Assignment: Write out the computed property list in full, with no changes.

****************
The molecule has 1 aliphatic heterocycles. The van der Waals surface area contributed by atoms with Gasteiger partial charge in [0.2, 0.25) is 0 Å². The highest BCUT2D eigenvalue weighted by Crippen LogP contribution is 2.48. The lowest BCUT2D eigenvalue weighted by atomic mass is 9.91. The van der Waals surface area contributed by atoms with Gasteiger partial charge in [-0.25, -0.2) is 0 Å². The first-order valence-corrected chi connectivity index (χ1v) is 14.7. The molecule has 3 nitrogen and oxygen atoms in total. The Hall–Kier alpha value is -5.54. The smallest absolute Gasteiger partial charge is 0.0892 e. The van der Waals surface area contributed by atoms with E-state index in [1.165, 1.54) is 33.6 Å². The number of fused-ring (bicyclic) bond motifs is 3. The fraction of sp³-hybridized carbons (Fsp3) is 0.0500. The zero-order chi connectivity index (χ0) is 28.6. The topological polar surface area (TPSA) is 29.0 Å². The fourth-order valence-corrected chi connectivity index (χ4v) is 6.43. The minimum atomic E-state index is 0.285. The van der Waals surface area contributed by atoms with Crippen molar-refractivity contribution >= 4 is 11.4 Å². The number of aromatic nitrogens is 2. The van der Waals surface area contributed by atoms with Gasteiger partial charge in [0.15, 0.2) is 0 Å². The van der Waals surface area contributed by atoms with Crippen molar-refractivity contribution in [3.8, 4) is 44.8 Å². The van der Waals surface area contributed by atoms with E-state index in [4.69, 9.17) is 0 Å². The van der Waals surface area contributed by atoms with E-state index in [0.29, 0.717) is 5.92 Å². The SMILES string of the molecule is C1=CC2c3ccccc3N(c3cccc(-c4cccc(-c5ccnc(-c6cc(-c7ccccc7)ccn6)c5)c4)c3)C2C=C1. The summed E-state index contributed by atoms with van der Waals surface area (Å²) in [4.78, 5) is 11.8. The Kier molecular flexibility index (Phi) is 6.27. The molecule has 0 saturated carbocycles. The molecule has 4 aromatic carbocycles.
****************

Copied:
The molecule has 1 aliphatic heterocycles. The van der Waals surface area contributed by atoms with Gasteiger partial charge in [0.2, 0.25) is 0 Å². The highest BCUT2D eigenvalue weighted by Crippen LogP contribution is 2.48. The lowest BCUT2D eigenvalue weighted by atomic mass is 9.91. The van der Waals surface area contributed by atoms with Gasteiger partial charge in [-0.25, -0.2) is 0 Å². The first-order valence-corrected chi connectivity index (χ1v) is 14.7. The molecule has 3 nitrogen and oxygen atoms in total. The Hall–Kier alpha value is -5.54. The smallest absolute Gasteiger partial charge is 0.0892 e. The van der Waals surface area contributed by atoms with E-state index in [1.165, 1.54) is 33.6 Å². The number of fused-ring (bicyclic) bond motifs is 3. The fraction of sp³-hybridized carbons (Fsp3) is 0.0500. The zero-order chi connectivity index (χ0) is 28.6. The topological polar surface area (TPSA) is 29.0 Å². The fourth-order valence-corrected chi connectivity index (χ4v) is 6.43. The minimum atomic E-state index is 0.285. The van der Waals surface area contributed by atoms with Crippen molar-refractivity contribution >= 4 is 11.4 Å². The number of aromatic nitrogens is 2. The van der Waals surface area contributed by atoms with Gasteiger partial charge in [0.15, 0.2) is 0 Å². The van der Waals surface area contributed by atoms with Crippen molar-refractivity contribution in [3.8, 4) is 44.8 Å². The van der Waals surface area contributed by atoms with E-state index in [4.69, 9.17) is 0 Å². The van der Waals surface area contributed by atoms with E-state index in [0.29, 0.717) is 5.92 Å². The SMILES string of the molecule is C1=CC2c3ccccc3N(c3cccc(-c4cccc(-c5ccnc(-c6cc(-c7ccccc7)ccn6)c5)c4)c3)C2C=C1. The summed E-state index contributed by atoms with van der Waals surface area (Å²) in [4.78, 5) is 11.8. The Kier molecular flexibility index (Phi) is 6.27. The molecule has 0 saturated carbocycles. The molecule has 4 aromatic carbocycles.